- Quite a lot of what looks like lending to NBFCs on the books of banks is actually indirect lending to the real estate sector
- RBI’s latest move allows real estate builders another year to meet their loan obligations
The Reserve Bank of India (RBI) has let non-banking financial companies (NBFCs) extend by a year the date for starting operations for loans to real estate projects delayed for reasons beyond the control of promoters. This won’t be treated as restructuring. Mint takes a look.Where did NBFCs get the money to lend?
In October 2016, total bank deposits stood at ₹99.3 trillion. On 8 November, the government demonetized ₹500 and ₹1,000 notes and these had to be deposited into banks. By December that year, the total deposits of banks were at ₹105.7 trillion, a jump of 6.5% in a span of two months. Banks couldn’t lend this money out in a hurry. Gradually, they ended up lending a lot of this money to NBFCs. The total bank lending to NBFCs as of December 2016 was ₹3.2 trillion. As of December 2019, it stood at ₹7.3 trillion, a jump of 128% in a period of just three years (see chart).
Haven’t banks always lent money to NBFCs?
Yes, but not at this pace. As of December 2013, total bank lending to NBFCs was ₹2.9 trillion. Three years later, in December 2016, it inched up to ₹3.2 trillion. But another three years later, in December 2019, it had surged to ₹7.3 trillion. So, following demonetization, banks ended up lending a lot of this money to NBFCs, which lent a good part of this money to real estate builders. Before NBFCs became aggressive lenders to the real estate sector, it was funded primarily by banks and people looking to buy under-construction properties, who ended up having to pay upfront for their purchase.
How much did NBFCs end up lending to real estate?
As Arvind Subramanian and Josh Felman write in a working paper, India’s Great Slowdown, published in December 2019: “In recent years most of the incremental lending has come from NBFCs, so much so that by 2018-19, NBFCs accounted for about half of the ₹5 lakh crore (trillion) in real estate loans outstanding." Bank loans to realty have barely moved up in that time.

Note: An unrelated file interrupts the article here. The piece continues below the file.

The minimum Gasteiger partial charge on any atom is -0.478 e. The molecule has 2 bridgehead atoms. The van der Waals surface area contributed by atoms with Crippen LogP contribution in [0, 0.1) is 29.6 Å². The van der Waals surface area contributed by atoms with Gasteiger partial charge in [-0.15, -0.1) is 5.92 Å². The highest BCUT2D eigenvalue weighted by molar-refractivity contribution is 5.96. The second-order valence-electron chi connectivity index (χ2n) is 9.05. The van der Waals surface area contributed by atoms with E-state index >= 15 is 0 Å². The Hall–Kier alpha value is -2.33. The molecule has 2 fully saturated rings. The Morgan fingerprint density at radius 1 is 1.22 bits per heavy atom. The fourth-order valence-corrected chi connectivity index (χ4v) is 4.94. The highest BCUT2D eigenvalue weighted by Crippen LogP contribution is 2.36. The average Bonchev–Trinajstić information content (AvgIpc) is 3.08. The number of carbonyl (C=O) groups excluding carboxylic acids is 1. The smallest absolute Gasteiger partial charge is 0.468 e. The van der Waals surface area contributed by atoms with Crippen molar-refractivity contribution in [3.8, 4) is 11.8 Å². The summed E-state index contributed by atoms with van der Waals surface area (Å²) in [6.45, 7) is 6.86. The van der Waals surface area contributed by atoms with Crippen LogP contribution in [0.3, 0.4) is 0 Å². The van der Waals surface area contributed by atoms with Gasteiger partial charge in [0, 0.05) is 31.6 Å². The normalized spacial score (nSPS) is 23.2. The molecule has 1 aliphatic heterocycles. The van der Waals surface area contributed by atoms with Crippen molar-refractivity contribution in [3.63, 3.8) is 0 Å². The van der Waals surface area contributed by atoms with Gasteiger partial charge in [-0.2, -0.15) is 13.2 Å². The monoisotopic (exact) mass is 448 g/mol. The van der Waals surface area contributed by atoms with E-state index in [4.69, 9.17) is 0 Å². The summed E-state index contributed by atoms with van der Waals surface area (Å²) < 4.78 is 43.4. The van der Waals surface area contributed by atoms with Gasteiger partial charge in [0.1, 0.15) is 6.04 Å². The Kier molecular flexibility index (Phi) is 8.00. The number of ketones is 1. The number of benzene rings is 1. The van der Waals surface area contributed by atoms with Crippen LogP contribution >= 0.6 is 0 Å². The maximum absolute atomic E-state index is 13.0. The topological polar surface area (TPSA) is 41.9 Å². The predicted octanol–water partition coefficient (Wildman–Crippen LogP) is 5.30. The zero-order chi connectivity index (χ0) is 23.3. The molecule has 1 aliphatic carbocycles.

What’s the problem with this lending?
As Subramanian and Felman write: “This funding was provided on the assumption that developers would be able to complete their projects, sell off their inventories, and then repay." The inventory of unsold homes of builders continues to run into hundreds of thousands. People are not willing to buy these homes at prices set by the builders. RBI’s latest move allows real estate builders another year to meet their loan obligations. This helps NBFCs, as the chances of builders defaulting on loans were high given the lack of new home sales.
What’s the central bank trying to do?
Quite a lot of what looks like lending to NBFCs on the books of banks is actually indirect lending to the real estate sector. In this scenario, if real estate companies don’t pay up NBFCs, the latter won’t be able to repay banks. Hence, an NBFC crisis might turn into a banking crisis, something RBI would like to avoid. On the other hand, the chances of real estate prices crashing just went down a tad. In economics, there is never a free lunch.
Vivek Kaul is a Mumbai-based economist.